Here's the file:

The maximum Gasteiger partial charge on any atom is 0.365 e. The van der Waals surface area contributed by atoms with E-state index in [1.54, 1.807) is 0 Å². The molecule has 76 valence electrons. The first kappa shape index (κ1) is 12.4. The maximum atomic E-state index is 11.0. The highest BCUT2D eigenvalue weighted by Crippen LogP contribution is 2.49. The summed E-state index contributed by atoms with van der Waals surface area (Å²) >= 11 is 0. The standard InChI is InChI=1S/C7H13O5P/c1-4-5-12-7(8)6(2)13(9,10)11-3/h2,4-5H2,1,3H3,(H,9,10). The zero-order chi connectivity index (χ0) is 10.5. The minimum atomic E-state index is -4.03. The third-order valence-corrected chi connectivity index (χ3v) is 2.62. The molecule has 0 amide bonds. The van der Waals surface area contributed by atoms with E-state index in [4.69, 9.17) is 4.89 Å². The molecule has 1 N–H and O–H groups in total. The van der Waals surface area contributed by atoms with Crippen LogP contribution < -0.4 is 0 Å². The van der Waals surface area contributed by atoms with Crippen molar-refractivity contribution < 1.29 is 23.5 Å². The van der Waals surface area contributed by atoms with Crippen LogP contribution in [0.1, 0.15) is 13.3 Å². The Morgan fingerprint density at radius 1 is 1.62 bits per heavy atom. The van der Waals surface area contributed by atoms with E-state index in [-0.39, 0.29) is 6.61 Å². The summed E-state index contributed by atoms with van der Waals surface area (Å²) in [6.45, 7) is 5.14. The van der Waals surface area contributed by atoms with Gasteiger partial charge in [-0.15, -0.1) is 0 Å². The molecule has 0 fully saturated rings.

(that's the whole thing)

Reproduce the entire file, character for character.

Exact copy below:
The maximum Gasteiger partial charge on any atom is 0.365 e. The van der Waals surface area contributed by atoms with E-state index in [1.54, 1.807) is 0 Å². The molecule has 76 valence electrons. The first kappa shape index (κ1) is 12.4. The maximum atomic E-state index is 11.0. The highest BCUT2D eigenvalue weighted by Crippen LogP contribution is 2.49. The summed E-state index contributed by atoms with van der Waals surface area (Å²) >= 11 is 0. The standard InChI is InChI=1S/C7H13O5P/c1-4-5-12-7(8)6(2)13(9,10)11-3/h2,4-5H2,1,3H3,(H,9,10). The zero-order chi connectivity index (χ0) is 10.5. The minimum atomic E-state index is -4.03. The third-order valence-corrected chi connectivity index (χ3v) is 2.62. The molecule has 0 amide bonds. The van der Waals surface area contributed by atoms with E-state index in [4.69, 9.17) is 4.89 Å². The molecule has 1 N–H and O–H groups in total. The van der Waals surface area contributed by atoms with Crippen LogP contribution < -0.4 is 0 Å². The van der Waals surface area contributed by atoms with Crippen molar-refractivity contribution < 1.29 is 23.5 Å². The van der Waals surface area contributed by atoms with Crippen LogP contribution in [0.1, 0.15) is 13.3 Å². The Morgan fingerprint density at radius 1 is 1.62 bits per heavy atom. The van der Waals surface area contributed by atoms with E-state index in [-0.39, 0.29) is 6.61 Å². The summed E-state index contributed by atoms with van der Waals surface area (Å²) in [6.45, 7) is 5.14. The van der Waals surface area contributed by atoms with Gasteiger partial charge in [-0.15, -0.1) is 0 Å². The molecule has 0 fully saturated rings.